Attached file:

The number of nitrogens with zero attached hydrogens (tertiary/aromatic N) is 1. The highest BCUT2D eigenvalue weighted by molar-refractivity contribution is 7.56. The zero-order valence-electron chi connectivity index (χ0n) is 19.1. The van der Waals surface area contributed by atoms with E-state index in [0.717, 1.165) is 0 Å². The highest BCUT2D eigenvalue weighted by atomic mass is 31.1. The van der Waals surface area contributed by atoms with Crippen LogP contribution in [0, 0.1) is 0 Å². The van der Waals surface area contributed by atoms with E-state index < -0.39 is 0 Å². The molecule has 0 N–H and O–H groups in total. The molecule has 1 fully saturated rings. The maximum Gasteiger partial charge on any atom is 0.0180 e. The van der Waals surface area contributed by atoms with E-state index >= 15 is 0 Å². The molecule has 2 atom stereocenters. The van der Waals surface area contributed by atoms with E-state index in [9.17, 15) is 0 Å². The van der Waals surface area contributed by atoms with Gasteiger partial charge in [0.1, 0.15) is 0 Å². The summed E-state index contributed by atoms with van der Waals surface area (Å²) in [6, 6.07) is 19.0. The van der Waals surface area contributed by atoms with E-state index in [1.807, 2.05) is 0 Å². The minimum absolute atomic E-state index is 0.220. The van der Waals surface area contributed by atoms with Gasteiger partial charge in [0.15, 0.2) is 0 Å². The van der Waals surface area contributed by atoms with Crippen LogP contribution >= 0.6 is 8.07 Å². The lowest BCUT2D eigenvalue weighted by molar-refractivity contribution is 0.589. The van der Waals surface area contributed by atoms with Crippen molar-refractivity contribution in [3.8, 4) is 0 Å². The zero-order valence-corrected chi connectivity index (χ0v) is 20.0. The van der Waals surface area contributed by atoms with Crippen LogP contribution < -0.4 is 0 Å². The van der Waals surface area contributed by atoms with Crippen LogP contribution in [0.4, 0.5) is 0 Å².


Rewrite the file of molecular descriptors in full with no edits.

The number of nitrogens with zero attached hydrogens (tertiary/aromatic N) is 1. The highest BCUT2D eigenvalue weighted by molar-refractivity contribution is 7.56. The zero-order valence-electron chi connectivity index (χ0n) is 19.1. The van der Waals surface area contributed by atoms with E-state index in [0.717, 1.165) is 0 Å². The highest BCUT2D eigenvalue weighted by atomic mass is 31.1. The van der Waals surface area contributed by atoms with Crippen LogP contribution in [0, 0.1) is 0 Å². The van der Waals surface area contributed by atoms with E-state index < -0.39 is 0 Å². The molecule has 0 N–H and O–H groups in total. The molecule has 1 fully saturated rings. The maximum Gasteiger partial charge on any atom is 0.0180 e. The van der Waals surface area contributed by atoms with E-state index >= 15 is 0 Å². The molecule has 2 atom stereocenters. The van der Waals surface area contributed by atoms with E-state index in [9.17, 15) is 0 Å². The van der Waals surface area contributed by atoms with Gasteiger partial charge in [0.1, 0.15) is 0 Å². The summed E-state index contributed by atoms with van der Waals surface area (Å²) in [6, 6.07) is 19.0. The van der Waals surface area contributed by atoms with E-state index in [1.807, 2.05) is 0 Å². The minimum absolute atomic E-state index is 0.220. The van der Waals surface area contributed by atoms with Gasteiger partial charge in [0.15, 0.2) is 0 Å². The van der Waals surface area contributed by atoms with Crippen LogP contribution >= 0.6 is 8.07 Å². The lowest BCUT2D eigenvalue weighted by molar-refractivity contribution is 0.589. The van der Waals surface area contributed by atoms with Crippen molar-refractivity contribution in [3.8, 4) is 0 Å². The zero-order valence-corrected chi connectivity index (χ0v) is 20.0. The van der Waals surface area contributed by atoms with Crippen LogP contribution < -0.4 is 0 Å². The van der Waals surface area contributed by atoms with Crippen LogP contribution in [0.4, 0.5) is 0 Å².